If the personal data is confirmed after verification, the notary notifies the client that he is ready to provide appropriate services. We emphasize that the notary is not limited by anything and can resort to any legal means of verifying personal data. The client transfers the electronic document to the notary, who certifies it with his DS and then returns it to the client along with the signature.

When requesting a service, the notary checks the proof using group and personal public keys from the corresponding certificates, the content of which does not allow deanonymizing the client. Personal data and an electronic document are transmitted in encrypted form and can only be decrypted by a notary. Therefore, anonymity is guaranteed, as well as the confidentiality, integrity and authenticity of the data of a particular session.

In all the scenarios discussed above, the interactive anonymous identification protocol plays a key role, since a successful interaction means that the prover really knows the private key, while in the case of DS, options are possible. As we previously emphasized, DS can be obtained in various ways, including those that do not require knowledge of the private key. Indeed, as a result of planned actions, it is not difficult to force the owner of personal data to sign using a private key known only to him. The danger is that such a routine and completely legal operation usually does not arouse the suspicions of the witness. In addition, DS-certified personal data is often distributed through insecure communication channels and stored in public memory, which also exacerbates the risk of their use for impersonation purposes.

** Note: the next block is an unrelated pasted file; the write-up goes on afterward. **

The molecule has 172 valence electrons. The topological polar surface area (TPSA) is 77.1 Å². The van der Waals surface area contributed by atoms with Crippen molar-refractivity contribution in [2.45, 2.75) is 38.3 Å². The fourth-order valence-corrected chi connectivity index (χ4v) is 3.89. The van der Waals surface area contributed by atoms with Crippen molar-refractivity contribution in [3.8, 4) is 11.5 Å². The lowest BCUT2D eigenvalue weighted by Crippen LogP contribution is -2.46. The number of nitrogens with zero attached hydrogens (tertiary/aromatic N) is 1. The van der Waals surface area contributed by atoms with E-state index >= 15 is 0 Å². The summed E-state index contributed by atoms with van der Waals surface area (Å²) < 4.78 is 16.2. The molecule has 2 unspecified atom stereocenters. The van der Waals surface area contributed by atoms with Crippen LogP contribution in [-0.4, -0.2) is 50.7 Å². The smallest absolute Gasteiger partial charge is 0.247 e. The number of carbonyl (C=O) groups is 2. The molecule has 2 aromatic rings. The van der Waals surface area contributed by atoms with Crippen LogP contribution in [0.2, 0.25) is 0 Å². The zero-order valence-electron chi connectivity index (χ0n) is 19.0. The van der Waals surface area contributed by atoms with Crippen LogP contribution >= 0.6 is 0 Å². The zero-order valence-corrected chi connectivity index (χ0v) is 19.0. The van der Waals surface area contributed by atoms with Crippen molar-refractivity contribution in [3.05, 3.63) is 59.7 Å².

The fundamental difference is based on the fact that the interactive protocol executes identification at a given specific point in time in accordance with the principle of “here and now” (online), and the signing is carried out in advance (offline). As a rule, the signing is separated in time from the verification, for this reason it is sometimes not possible to trace the source of its origin.

Conclusion

This article contains polemical reflections inspired by a number of publications dedicated to anonymity and untraceability. We also made an attempt to study such security services as anonymity and authenticity, which, on the one hand, fundamentally contradict each other, but on the other hand, are in demand in practical applications.